I’ve got a good one for you today, folks [no, what are you saying, all of these are amazing]! Ed Carlsen appeared on the modern classical music scene back in 2016, with his debut, The Journey Tapes on Moderna, which has subsequently grabbed a spot on my best of the year feature in the coveted Music For The Film Behind Closed Eyelids list, alongside A Winged Victory For The Sullen, Ólafur Arnalds, and the dearly missed Jóhann Jóhannsson. Five years and two more full-length albums later (also appearing on Moderna), and Carlsen gets picked up by Sony Music Entertainment’s XXIM Records, which has been stealthily and steadily sweeping up and releasing music from many of my favourite composers. For his new record, titled Grains of Gold, this Sardinia-born and now Hamburg-based musician travels to a fictitious city of Larya, “an ideal city – never hot or cold, or loud or quiet – all is peaceful and still.” On the track “Fastevlan,” a video for which I am premiering for you today, Ed is manipulating arpeggios from the deeply rich tones of Moog Mother-32, pad glides of Novation Bass Station II, and the soft textures of Korg Minilogue [from what I could glimpse on the stage], all alongside the sounds of the grand piano, announcing a celebratory parade during the Danish Shrove Tuesday. Like many “live performances” these days, the video showcases Carlsen playing in front of an obscured audience, but somehow I feel to be among the spectators, and then I dream that Ed is playing just for me!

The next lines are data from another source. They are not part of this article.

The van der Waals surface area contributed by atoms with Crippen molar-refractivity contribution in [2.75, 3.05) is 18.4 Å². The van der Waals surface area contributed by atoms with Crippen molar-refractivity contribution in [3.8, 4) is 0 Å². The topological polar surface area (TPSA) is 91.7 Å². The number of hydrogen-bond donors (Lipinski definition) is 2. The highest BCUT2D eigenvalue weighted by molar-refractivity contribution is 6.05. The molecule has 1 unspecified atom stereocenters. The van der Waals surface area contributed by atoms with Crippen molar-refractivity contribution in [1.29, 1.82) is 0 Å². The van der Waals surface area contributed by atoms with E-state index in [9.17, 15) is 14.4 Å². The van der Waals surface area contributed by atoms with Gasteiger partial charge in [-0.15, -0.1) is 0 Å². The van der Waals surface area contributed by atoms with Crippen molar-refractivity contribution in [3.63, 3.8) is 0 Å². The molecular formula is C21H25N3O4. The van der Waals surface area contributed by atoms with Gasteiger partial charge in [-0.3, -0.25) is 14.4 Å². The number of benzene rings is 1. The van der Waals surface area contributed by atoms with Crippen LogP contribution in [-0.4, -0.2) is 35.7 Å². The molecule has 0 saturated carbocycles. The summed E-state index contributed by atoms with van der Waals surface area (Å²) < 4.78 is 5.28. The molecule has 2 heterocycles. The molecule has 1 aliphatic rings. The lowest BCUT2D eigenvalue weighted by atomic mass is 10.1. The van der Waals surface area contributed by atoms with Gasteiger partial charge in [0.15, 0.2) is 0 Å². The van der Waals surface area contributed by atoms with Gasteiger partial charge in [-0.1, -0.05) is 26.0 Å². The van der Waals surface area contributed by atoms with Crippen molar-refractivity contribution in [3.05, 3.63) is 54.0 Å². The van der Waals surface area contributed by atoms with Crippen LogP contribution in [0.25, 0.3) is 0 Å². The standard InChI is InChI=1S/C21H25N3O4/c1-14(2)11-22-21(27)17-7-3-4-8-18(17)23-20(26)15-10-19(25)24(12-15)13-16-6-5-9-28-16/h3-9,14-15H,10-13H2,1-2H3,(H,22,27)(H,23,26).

On each album, I have a track with a Danish title as a tribute to the culture that shaped me professionally and personally. Fastelavn (Shrove Tuesday) came about after dreaming of a cheerful gathering of people, enjoying being together in its rawest and purest form, experiencing a genuine kind of fun. Like kids do on Fastelavn. The morning after, the track came to life unfolding just naturally within very few hours.
— Ed Carlsen
The album is already out via XXIM Records, a label on which I have had my watchful eye (and ear) since the beginning of this year when I introduced it with Olivia Belli‘s “Visions to Come” video premiere. My personal favourite piece on the album is “Forest, Inwards” which cradles a beautiful piano melody among the soft textures of synth pads and drones. As always with the tracks that grab my attention, this one is now on my hand-picked and constantly rotating Headphone Commute Daily playlist, which is just a few followers shy of 3,000. Won’t you subscribe, shuffle and share?